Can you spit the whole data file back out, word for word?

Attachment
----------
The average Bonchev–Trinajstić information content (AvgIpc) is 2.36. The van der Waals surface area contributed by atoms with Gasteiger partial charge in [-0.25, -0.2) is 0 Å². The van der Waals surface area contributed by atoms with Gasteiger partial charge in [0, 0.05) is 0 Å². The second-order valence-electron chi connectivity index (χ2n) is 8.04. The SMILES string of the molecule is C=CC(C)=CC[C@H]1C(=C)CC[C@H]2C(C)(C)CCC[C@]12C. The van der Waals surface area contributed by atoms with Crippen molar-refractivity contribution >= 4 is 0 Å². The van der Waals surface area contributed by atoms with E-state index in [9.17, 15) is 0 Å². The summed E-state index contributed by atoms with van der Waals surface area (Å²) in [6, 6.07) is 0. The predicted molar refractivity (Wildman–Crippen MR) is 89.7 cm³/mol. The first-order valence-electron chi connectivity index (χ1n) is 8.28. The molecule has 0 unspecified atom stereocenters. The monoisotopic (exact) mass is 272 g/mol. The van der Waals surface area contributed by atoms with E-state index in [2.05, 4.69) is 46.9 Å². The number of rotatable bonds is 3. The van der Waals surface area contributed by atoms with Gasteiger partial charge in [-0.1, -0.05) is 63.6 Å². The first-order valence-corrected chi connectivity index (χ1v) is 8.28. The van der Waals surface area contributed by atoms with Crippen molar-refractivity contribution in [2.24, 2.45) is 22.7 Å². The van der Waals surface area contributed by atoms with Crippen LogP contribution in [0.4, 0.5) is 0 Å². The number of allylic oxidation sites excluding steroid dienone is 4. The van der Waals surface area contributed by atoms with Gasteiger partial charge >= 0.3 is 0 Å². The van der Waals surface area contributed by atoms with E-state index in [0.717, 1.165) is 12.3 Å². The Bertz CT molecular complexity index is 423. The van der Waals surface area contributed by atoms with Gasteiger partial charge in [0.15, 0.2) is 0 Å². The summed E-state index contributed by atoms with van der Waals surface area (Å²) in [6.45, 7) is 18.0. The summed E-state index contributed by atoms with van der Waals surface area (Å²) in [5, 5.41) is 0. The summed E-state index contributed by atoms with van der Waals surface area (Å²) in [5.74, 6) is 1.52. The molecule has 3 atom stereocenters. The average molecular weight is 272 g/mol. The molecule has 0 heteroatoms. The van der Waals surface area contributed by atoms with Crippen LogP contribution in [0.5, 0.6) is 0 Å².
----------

The average Bonchev–Trinajstić information content (AvgIpc) is 2.36. The van der Waals surface area contributed by atoms with Gasteiger partial charge in [-0.25, -0.2) is 0 Å². The van der Waals surface area contributed by atoms with Gasteiger partial charge in [0, 0.05) is 0 Å². The second-order valence-electron chi connectivity index (χ2n) is 8.04. The SMILES string of the molecule is C=CC(C)=CC[C@H]1C(=C)CC[C@H]2C(C)(C)CCC[C@]12C. The van der Waals surface area contributed by atoms with Crippen molar-refractivity contribution >= 4 is 0 Å². The van der Waals surface area contributed by atoms with E-state index in [9.17, 15) is 0 Å². The summed E-state index contributed by atoms with van der Waals surface area (Å²) in [6, 6.07) is 0. The predicted molar refractivity (Wildman–Crippen MR) is 89.7 cm³/mol. The first-order valence-electron chi connectivity index (χ1n) is 8.28. The molecule has 0 unspecified atom stereocenters. The monoisotopic (exact) mass is 272 g/mol. The van der Waals surface area contributed by atoms with E-state index in [2.05, 4.69) is 46.9 Å². The number of rotatable bonds is 3. The van der Waals surface area contributed by atoms with Gasteiger partial charge in [-0.1, -0.05) is 63.6 Å². The first-order valence-corrected chi connectivity index (χ1v) is 8.28. The van der Waals surface area contributed by atoms with Crippen molar-refractivity contribution in [2.24, 2.45) is 22.7 Å². The van der Waals surface area contributed by atoms with Crippen LogP contribution in [0.4, 0.5) is 0 Å². The number of allylic oxidation sites excluding steroid dienone is 4. The van der Waals surface area contributed by atoms with Gasteiger partial charge >= 0.3 is 0 Å². The van der Waals surface area contributed by atoms with E-state index in [0.717, 1.165) is 12.3 Å². The Bertz CT molecular complexity index is 423. The van der Waals surface area contributed by atoms with Gasteiger partial charge in [0.15, 0.2) is 0 Å². The summed E-state index contributed by atoms with van der Waals surface area (Å²) in [6.45, 7) is 18.0. The summed E-state index contributed by atoms with van der Waals surface area (Å²) in [5, 5.41) is 0. The summed E-state index contributed by atoms with van der Waals surface area (Å²) in [5.74, 6) is 1.52. The molecule has 3 atom stereocenters. The average molecular weight is 272 g/mol. The molecule has 0 heteroatoms. The van der Waals surface area contributed by atoms with Crippen LogP contribution in [0.5, 0.6) is 0 Å².